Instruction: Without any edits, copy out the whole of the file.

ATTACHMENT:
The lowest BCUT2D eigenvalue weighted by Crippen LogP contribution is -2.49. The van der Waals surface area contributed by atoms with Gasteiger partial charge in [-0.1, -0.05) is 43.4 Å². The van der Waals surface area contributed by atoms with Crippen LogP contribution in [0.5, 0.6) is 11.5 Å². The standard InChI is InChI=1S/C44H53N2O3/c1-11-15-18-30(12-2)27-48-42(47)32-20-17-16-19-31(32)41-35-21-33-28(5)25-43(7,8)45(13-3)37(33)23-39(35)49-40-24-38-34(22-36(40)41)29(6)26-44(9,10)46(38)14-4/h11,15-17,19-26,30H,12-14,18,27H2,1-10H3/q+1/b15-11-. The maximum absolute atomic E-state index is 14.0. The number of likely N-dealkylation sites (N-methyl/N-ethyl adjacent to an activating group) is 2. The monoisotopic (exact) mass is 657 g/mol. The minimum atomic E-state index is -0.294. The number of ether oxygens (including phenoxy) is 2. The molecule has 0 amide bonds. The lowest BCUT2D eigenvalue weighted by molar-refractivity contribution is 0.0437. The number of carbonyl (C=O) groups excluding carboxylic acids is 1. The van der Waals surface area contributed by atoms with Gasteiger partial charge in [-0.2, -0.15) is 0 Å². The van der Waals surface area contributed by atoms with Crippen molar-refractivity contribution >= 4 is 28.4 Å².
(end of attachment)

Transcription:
The lowest BCUT2D eigenvalue weighted by Crippen LogP contribution is -2.49. The van der Waals surface area contributed by atoms with Gasteiger partial charge in [-0.1, -0.05) is 43.4 Å². The van der Waals surface area contributed by atoms with Crippen LogP contribution in [0.5, 0.6) is 11.5 Å². The standard InChI is InChI=1S/C44H53N2O3/c1-11-15-18-30(12-2)27-48-42(47)32-20-17-16-19-31(32)41-35-21-33-28(5)25-43(7,8)45(13-3)37(33)23-39(35)49-40-24-38-34(22-36(40)41)29(6)26-44(9,10)46(38)14-4/h11,15-17,19-26,30H,12-14,18,27H2,1-10H3/q+1/b15-11-. The maximum absolute atomic E-state index is 14.0. The number of likely N-dealkylation sites (N-methyl/N-ethyl adjacent to an activating group) is 2. The monoisotopic (exact) mass is 657 g/mol. The minimum atomic E-state index is -0.294. The number of ether oxygens (including phenoxy) is 2. The molecule has 0 amide bonds. The lowest BCUT2D eigenvalue weighted by molar-refractivity contribution is 0.0437. The number of carbonyl (C=O) groups excluding carboxylic acids is 1. The van der Waals surface area contributed by atoms with Gasteiger partial charge in [-0.2, -0.15) is 0 Å². The van der Waals surface area contributed by atoms with Crippen molar-refractivity contribution >= 4 is 28.4 Å².